Different Types of Insurance

I had initially planned to discuss mortgage insurance today, but in the process I’ve encountered some folks who are confused about the different types of insurance involved in the real estate business. So I’m going to do a quick overview of the major types of insurance involved in owning a home.

Homeowner’s Insurance

This is your standard insurance against damage to the home and land. It also may cover damage or loss to your personal belongings kept on site, and medical bills for people injured on your property.

Catastrophes happen a lot. Be prepared.

Catastrophes happen a lot. Be prepared.

If you’re buying a house with a mortgage you have to get a Homeowner’s Insurance policy, and your lender will escrow the premiums as part of your monthly payment, then pay your insurance company out of escrow. If you’re buying a condo, it’s the association that has to provide proof of a building-wide condo insurance policy.

Your lender will probably require you to name them as an “additional insured” party on your policy. This major reason behind this is that catastrophes involving your house may also kill you. If your lender is also on the policy, they will be able to approach the insurance company to recoup their losses without going through probate.

This would be the point where I say that cash buyers don’t need homeowner’s insurance. I’m going to phrase it slightly differently. Cash buyers are not legally obligated to buy homeowner’s insurance, but they still need it.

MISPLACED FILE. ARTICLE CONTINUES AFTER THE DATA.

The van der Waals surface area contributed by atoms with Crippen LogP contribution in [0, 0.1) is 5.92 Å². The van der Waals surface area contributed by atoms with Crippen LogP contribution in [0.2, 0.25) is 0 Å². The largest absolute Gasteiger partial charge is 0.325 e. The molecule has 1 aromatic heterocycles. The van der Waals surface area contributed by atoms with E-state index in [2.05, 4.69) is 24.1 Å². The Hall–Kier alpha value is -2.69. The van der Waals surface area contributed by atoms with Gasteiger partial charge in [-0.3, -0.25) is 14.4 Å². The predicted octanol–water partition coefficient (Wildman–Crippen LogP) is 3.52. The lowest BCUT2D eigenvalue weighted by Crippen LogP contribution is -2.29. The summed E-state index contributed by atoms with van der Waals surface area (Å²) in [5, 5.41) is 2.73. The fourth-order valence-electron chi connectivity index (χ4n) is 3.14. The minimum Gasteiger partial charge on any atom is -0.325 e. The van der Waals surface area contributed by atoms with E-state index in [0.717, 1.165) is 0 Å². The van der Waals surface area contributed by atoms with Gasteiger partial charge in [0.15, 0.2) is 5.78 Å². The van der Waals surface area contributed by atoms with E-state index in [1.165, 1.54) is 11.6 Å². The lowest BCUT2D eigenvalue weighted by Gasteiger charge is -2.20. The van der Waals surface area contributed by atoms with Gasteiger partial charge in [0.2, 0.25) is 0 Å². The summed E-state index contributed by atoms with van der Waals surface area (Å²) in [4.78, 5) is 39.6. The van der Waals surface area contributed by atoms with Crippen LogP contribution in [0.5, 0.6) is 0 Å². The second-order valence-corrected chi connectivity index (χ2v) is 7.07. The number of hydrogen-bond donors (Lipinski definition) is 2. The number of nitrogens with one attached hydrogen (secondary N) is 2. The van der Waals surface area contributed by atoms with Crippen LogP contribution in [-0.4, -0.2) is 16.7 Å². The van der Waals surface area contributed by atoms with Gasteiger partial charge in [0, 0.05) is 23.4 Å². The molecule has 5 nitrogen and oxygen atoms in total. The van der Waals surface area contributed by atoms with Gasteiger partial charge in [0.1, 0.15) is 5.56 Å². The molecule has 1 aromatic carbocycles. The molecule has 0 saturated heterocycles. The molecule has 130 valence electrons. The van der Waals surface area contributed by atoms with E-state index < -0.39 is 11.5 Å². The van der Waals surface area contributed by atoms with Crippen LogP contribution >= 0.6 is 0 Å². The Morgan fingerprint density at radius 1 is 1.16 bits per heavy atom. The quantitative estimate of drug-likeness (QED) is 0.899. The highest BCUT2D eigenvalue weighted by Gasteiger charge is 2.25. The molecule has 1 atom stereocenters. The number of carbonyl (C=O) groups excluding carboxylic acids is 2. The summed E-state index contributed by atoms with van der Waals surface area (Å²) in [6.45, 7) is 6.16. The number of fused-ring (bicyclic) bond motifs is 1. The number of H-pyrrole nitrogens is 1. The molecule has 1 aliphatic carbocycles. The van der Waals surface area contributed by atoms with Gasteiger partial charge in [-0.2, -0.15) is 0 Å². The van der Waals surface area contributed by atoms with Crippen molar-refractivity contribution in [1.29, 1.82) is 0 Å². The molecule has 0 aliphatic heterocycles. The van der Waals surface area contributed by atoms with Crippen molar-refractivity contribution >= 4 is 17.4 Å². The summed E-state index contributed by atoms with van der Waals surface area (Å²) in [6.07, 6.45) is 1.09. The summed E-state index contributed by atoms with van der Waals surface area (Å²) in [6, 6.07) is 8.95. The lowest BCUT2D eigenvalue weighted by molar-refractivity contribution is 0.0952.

Condo and Renter’s Policies

Condo Owner’s Insurance and Renter’s Insurance only covers your belongings and the surface of your walls and floor. The policies usually cost far less. Until very recently, condo owners were not required by their lenders to have insurance policies. This has changed in recent years – if you’re buying a condo with a loan, your monthly premiums will be escrowed by your mortgage lender just as if you were buying a house. You will need to have your policy in place at closing.

More and more landlords are requiring their tenants to provide proof of renters insurance within a month of moving in. There’s no bank to escrow the payments for renters, though. They’ll have to pay the insurance company directly, just like with car insurance.

As with homeowner’s policies, landlords and condo lenders may require you to add them as additional insured parties. In the case of condos, a condo association may also want to be named on your policy.

Landlord Insurance